The work for the previous Sherlock movie was shared between Framestore and DNeg but this time around it was a 50/50 split between Framestore and MPC. Framestore had two main sequences, the gun fight on the train towards the beginning of the film and the Alpine castle environments for the finale of the movie. I was part of the castle team.
All the castle scenes were shot on a sound stage. The balcony was surrounded by green screen and needed matte paintings of the valley added. Because of the wide range of camera angles, I was asked to work with the matte painting guys to create a 3D environment in Nuke that could be used for all the shots in the sequence.
Once the matte painting layout had been approved, it was just a case of working on the key and adding in some layers of snow. We used 2D snow elements for the locked off shots, but had snow simulations rendered by the FX guys for the shots with big camera moves.
The two biggest shots I worked on were part of a sequence in which Sherlock previsualises the outcome of a confrontation. The fighting had been shot at 96fps and we had to match the re-speeds that had been done in the edit suite. We were provided with reference QuickTimes with timecode burned in and it was a case of manually matching the source frames in a retime node.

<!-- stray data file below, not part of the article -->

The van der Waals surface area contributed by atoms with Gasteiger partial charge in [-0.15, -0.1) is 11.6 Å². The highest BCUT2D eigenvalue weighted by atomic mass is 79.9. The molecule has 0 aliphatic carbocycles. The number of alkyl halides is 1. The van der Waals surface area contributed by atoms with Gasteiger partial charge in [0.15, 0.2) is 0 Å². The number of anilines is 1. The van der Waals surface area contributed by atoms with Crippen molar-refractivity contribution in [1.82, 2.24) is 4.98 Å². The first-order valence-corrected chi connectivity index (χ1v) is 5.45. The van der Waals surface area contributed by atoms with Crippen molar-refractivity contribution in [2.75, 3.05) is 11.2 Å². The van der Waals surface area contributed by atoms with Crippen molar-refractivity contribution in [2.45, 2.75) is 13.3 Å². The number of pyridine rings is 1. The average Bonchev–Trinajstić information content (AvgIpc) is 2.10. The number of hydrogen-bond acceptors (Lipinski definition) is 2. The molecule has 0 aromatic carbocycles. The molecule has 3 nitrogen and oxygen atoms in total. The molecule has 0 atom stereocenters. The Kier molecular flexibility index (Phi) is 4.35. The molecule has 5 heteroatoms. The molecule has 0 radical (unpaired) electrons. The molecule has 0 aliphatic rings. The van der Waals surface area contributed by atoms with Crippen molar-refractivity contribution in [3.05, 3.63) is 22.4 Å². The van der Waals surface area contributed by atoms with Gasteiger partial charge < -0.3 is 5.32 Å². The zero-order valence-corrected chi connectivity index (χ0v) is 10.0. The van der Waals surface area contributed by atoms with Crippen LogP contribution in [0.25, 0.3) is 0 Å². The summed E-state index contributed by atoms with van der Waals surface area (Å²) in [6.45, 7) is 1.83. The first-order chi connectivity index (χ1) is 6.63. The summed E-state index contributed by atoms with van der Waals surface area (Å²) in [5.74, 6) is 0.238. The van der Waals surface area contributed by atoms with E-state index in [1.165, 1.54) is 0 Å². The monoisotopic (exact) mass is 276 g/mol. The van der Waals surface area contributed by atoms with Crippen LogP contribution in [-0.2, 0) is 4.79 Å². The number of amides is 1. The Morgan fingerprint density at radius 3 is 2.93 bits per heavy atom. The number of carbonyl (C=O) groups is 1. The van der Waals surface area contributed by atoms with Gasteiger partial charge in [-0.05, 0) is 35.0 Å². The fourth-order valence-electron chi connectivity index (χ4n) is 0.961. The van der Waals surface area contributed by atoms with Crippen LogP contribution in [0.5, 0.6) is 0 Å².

These retimes are a Guy Ritchie signature and I remember trying to recreate them in Final Cut Pro at university after seeing them for the first time in Lock Stock And Two Smoking Barrels. It didn’t work because at the time I didn’t understand that slow motion shots were filmed at a different frame rate. It was very cool to actually be working on some of them 11 years later.
The other element that was added to almost every shot on the balcony was cold breath. We were very nervous about this as it was easily something that could draw attention to itself and look fake. Our 2D supervisor had sourced a great collection of breath puff elements and grouped them by shape. He then did some clever scripting and created a gizmo that took the audio file for the shot and timed the elements to start at any point on the audio wave above a given threshold. We could then tweak the timings and elements for each point triggered and track the position to the mouths in the shot. A lot of it was open to interpretation as to what looked ‘real’ and there was a lot of discussion in the review sessions.
The original deadline for the project was supposed to be just before I left London but the work rolled on for another month or so. MPC Vancouver were still working on it when I got there but I didn’t do anything on it there. It was a shame that I didn’t quite see it to the end at Framestore (and I’m gutted that I missed the wrap party) but it was a good project leave on.
You can read a more detailed account of Framestore’s Sherlock work on their website.